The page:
Get fully immersed
With the Koncept VR App
Date: November 28, 2019
Client: World Vision US
Posted by: Admin
Millions of people around the world lack access to clean water. Sometimes the only water source is miles away (on average 6km) and shared with animals. Because of the latter children are often sick. In addition, the walk for water keeps them from attending school. World Vision is committed to change that. A WV Communications team decided to highlight the struggles of families that lack a clean water source using 360 video. The local Kenyan staff found such a family, the Lotuliapus family, in Kesot village in the West Pokot area. And a little five year old girl named Cheru became the symbol of this struggle.
In the fall of 2016 we finished our first 360 video for World Vision, “Defying the Beast” (improving socio-economic conditions in Central America), collaborating closely with Tom Costanza, Video Creative Director at World Vision US, and soon started work on the next one, a story about a families struggles due to the lack of clean water.
Beginning of 2017, the Koncept VR team and Tom Costanza headed for Kenya. After several flights and a few hours drive on roads that became less and less deserving of the name we reached the World Vision field office in Sook, West Pokot.
The office would serve as our headquarters during production as it was the only place with electricity to charge our gear. From here, we drove every day 3h to reach Cheru’s village. The partally washed out roads consisted of boulders, rubble and dry riverbeds. Our driver, translator, guide and good friend, Abraham (Abu) Mnangat, handled the 4-wheel drive Toyota Landcruiser so skillfully that on the return trip despite the shaking we even fell asleep. Or maybe we can chalk this off to exhaustion after long days walking and filming under the Kenyan sun.
Since Abu grew up in the West Pokot area he knows just about everyone and everyone, especially the children, knows him, not least due to his work as project manager for World Vision. He, therefore, introduced us to Cheru’s family which welcomed us warmly and graciously invited us to hot tea with milk.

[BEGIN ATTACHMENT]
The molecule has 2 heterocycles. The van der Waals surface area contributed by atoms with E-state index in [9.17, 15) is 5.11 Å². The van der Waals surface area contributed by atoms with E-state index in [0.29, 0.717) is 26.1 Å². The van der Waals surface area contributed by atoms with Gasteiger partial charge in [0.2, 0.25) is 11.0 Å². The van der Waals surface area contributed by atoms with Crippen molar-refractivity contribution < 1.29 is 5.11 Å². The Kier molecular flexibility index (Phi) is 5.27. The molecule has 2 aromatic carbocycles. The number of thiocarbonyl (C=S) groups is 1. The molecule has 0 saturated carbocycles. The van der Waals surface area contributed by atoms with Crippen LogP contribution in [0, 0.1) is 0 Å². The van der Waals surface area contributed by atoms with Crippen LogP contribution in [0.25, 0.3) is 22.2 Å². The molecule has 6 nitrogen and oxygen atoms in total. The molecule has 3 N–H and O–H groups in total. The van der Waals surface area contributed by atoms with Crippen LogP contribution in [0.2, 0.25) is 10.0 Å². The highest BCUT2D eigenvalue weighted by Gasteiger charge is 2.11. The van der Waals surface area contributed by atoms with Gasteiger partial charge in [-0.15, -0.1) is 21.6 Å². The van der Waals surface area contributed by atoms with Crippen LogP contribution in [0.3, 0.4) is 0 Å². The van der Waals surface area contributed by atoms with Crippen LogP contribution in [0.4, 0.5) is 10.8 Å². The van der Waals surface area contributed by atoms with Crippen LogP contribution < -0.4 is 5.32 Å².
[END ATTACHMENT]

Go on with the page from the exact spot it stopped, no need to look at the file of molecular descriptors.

The next few days we spent filming Cheru and her siblings on their walk through a dry riverbed to a place where they could dig for water. We filmed several segments with the camera on a remote rover so that the viewer could feel as they were walking with the children in the burning sun. On the way, the children encountered camels and cows also on the search for water.
After reaching a place “upstream”, the children dug waterholes in the riverbed and filled their jerry cans with the dirty water. Cheru, as the littlest, was not able to carry the big yellow containers, so she brought a teapot. While the camels and the dolly scared Cheru a little, she fearlessly defended her water hole from a thirsty cow. The way back was even more tiresome since the children were now carrying full containers.
In addition to the walk, we captured Cheru in school and at the doctor’s office. Because the water source is shared with animals, Cheru and the other children often get sick and miss school.
We always remember the warmth of the Kesot people, the curiosity of the children and the dedication for change of the World Vision teams.
With a new appreciation of the things we so easily take for granted, we returned to NYC. A couple of days later Tom joined the Koncept VR in their editing suite to shape Cheru’s story and enjoy some LIC BBQ with us. As with the first WV 360 project, the 360 video was optimized to play in World Vision’s Gear VR app.